An introduction to WCAG and its four principles that help users engage with your website
Regardless of your subject, industry, or audience, your web content should be accessible. Web accessibility doesn’t just help users with disabilities either. Accessible content improves overall usability and UX (User Experience), jumpstarts readability and SEO, and, when your website requires compliance with the Americans with Disabilities Act (ADA), helps you avoid expensive lawsuits and customer support costs. Fortunately, we have a global standard for web developers and authors to confirm that your web content is accessible: WCAG.
The World Wide Web Consortium (W3C) developed the first version of the Web Content Accessibility Guidelines (WCAG) in 1995. Nearly 30 years later, WCAG continues to grow as the Internet and how we use and perceive online content evolve. WCAG 2 is the current global standard, and as of this writing, W3C is developing WCAG 3. The full details on web accessibility are extensive—there are resources below on how to dig deeper—but we can get started by understanding a few principles.
The Four Pillars of WCAG
WCAG-approved web content follows four overall principles, otherwise known as POUR:
- Perceivable: How users perceive your content (e.g., listening to a video vs. reading a blog post)
- Operable: How users control your content’s UI elements (e.g., using your mouse or keyboard to interact with your content)
- Understandable: How users understand your content (e.g., what language your content is in)
- Robust: How users access content across evolving web technologies (e.g., the latest iOS screen reader working with your content)
“Information and user interface components must be presentable to users in ways they can perceive.” – W3C
Is the structure of your text compatible with a screen reader? Do your images have alt text? Do you provide transcripts or captions for your audio or video content? If you have a button titled “Upload image,” does that button upload images? Are your background videos related to your content and serve a purpose, or are they obtrusive and don’t add value? These questions will help determine if your content is perceivable by at least one of the senses.
Perceivable web content can include the following and more:
- Non-text content (images, audio, video) that provides text alternatives that can change into large print, braille, speech, symbols, or more simple language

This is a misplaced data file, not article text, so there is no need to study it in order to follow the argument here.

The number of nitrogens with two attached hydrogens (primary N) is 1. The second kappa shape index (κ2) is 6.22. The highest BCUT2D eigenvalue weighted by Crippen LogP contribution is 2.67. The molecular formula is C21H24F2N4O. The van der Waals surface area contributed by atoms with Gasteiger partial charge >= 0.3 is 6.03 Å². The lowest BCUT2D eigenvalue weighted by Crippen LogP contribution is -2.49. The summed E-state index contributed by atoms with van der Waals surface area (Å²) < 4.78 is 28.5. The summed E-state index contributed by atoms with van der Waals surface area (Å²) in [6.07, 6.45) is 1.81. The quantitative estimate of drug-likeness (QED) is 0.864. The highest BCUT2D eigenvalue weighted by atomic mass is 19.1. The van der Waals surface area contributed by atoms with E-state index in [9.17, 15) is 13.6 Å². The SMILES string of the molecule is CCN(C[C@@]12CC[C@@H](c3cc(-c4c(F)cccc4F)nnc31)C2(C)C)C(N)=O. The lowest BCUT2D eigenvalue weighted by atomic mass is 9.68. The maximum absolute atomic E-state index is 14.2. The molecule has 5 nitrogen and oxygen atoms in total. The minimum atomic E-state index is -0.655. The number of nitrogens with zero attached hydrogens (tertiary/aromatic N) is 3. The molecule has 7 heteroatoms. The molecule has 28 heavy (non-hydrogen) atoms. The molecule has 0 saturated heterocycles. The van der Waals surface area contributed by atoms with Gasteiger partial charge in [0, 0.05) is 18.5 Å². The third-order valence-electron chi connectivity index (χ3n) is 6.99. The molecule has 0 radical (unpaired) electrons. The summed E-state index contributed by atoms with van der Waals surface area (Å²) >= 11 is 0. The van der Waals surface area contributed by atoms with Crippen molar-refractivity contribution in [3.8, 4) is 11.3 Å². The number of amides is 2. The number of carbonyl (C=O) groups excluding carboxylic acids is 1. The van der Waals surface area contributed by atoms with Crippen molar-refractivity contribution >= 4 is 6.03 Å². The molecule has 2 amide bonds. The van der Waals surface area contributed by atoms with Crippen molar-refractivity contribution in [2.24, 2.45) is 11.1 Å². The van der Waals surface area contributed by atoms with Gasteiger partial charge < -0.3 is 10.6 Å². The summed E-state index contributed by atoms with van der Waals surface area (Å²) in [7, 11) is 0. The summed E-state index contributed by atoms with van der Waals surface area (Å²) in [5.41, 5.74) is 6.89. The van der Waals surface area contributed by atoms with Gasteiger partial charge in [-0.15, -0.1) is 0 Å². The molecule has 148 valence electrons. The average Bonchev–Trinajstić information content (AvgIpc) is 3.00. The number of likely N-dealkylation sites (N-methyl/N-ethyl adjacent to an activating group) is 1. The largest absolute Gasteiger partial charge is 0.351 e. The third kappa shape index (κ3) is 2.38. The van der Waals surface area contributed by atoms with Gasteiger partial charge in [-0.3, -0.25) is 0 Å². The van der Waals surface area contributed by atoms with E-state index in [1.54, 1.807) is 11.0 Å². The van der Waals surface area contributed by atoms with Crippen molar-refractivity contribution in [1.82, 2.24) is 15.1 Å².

- Time-based media (audio or video-only content) that provides captions, audio descriptions, media alternative, or prerecorded sign language interpretations
- Content that can adapt to different layouts without losing information or meaningful structure (e.g., the benefits of having high-quality HTML)
- Distinguishable content that’s easy for users to see or hear (e.g., using appropriate colors and text sizes)
“User interface components and navigation must be operable.” – W3C
If users can’t access a mouse, can they use a keyword to navigate all your content? If your user is purchasing an item and you want to include a time limit for security reasons, are you including enough time? Could your flashy content cause seizures for epileptic users? Does your website have a navigation bar or menu to allow users to reach other links on your website? These are questions related to your content’s UI (User Interface) elements that should be operable.
Operable web content can include the following and more:
- All content functionality is available using a keyboard
- Users have enough time to read and use the content (e.g., don’t kick a user off a page if they are not active for a few seconds)
- Content won’t cause seizures and unexpected physical reactions
- Users have clear indicators on how to navigate content
- Input modalities are available for users to operate content beyond the keyboard (e.g., touchscreens, voice detections, device motions)
“Information and the operation of the user interface must be understandable.” – W3C
Is your text written in the language most familiar to your users? When you click a button, does it change the context of your site, which then confuses or disorientates the user? If a user enters a wrong value for an input, does that input issue a warning? Answering these questions will make sure your content is understandable to your audience.
Understandable web content can include the following and more:
- Text content is readable without confusing slang or abbreviations
- Web pages are predictable and appear and operate in expected ways
- Users have input assistance to help avoid and correct mistakes
“Content must be robust enough that it can be interpreted by a wide variety of user agents, including assistive technologies.” – W3C
Web content compatible with current and future user agents is considered robust. This principle involves much testing on web tools such as screen readers to ensure that your content is up to date for users.
User agents and technologies come and go, yet there are two dependable ways in which you can always make sure your web content is robust:
Further WCAG Reading
Knowing these four principles will give you a head start on making your web content more accessible. The following resources offer more tips on making your content accessible to help your users:
- How to Meet WCAG (Quick Reference): W3C’s guide to specific WCAG 2 requirements and techniques; the W3C quotes cited in this blog are pulled from this link
- WCAG 2 Overview: W3C’s summary of WCAG 2, how it’s maintained, and how it’s evolved over the years
- Accessibility Fundamentals Overview: W3C’s introduction to getting started with basic accessibility concepts
- MDN WCAG Web Docs: More concrete examples of WCAG’s core principles in action on the web
Thank you for reading! This blog post is part of a series by Brady Gerber exploring ideas and tools every writer should know. Learn more about Brady on his home page, find his writing and content samples, and subscribe to his newsletter.